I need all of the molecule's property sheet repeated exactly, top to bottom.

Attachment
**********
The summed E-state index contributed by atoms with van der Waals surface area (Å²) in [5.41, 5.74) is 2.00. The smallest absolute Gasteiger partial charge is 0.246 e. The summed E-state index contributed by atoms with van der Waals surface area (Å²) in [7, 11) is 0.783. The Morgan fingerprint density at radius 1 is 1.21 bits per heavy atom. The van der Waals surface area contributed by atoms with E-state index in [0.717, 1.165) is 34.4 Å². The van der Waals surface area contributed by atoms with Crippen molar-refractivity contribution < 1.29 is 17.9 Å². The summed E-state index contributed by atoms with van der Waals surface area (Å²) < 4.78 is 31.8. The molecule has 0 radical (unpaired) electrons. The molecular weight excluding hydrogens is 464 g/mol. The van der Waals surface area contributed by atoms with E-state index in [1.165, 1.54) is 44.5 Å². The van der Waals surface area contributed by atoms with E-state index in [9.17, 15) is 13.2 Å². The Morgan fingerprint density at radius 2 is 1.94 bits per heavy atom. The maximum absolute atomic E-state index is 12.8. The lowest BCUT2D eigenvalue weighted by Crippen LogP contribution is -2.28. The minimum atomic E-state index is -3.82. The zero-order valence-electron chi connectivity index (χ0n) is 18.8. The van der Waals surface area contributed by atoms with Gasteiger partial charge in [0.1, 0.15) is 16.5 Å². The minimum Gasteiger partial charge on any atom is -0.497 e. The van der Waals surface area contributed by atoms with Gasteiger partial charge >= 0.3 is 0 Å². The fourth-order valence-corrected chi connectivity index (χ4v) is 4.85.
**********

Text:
The summed E-state index contributed by atoms with van der Waals surface area (Å²) in [5.41, 5.74) is 2.00. The smallest absolute Gasteiger partial charge is 0.246 e. The summed E-state index contributed by atoms with van der Waals surface area (Å²) in [7, 11) is 0.783. The Morgan fingerprint density at radius 1 is 1.21 bits per heavy atom. The van der Waals surface area contributed by atoms with E-state index in [0.717, 1.165) is 34.4 Å². The van der Waals surface area contributed by atoms with Crippen molar-refractivity contribution < 1.29 is 17.9 Å². The summed E-state index contributed by atoms with van der Waals surface area (Å²) < 4.78 is 31.8. The molecule has 0 radical (unpaired) electrons. The molecular weight excluding hydrogens is 464 g/mol. The van der Waals surface area contributed by atoms with E-state index in [1.165, 1.54) is 44.5 Å². The van der Waals surface area contributed by atoms with E-state index in [9.17, 15) is 13.2 Å². The Morgan fingerprint density at radius 2 is 1.94 bits per heavy atom. The maximum absolute atomic E-state index is 12.8. The lowest BCUT2D eigenvalue weighted by Crippen LogP contribution is -2.28. The minimum atomic E-state index is -3.82. The zero-order valence-electron chi connectivity index (χ0n) is 18.8. The van der Waals surface area contributed by atoms with Gasteiger partial charge in [0.1, 0.15) is 16.5 Å². The minimum Gasteiger partial charge on any atom is -0.497 e. The van der Waals surface area contributed by atoms with Gasteiger partial charge >= 0.3 is 0 Å². The fourth-order valence-corrected chi connectivity index (χ4v) is 4.85.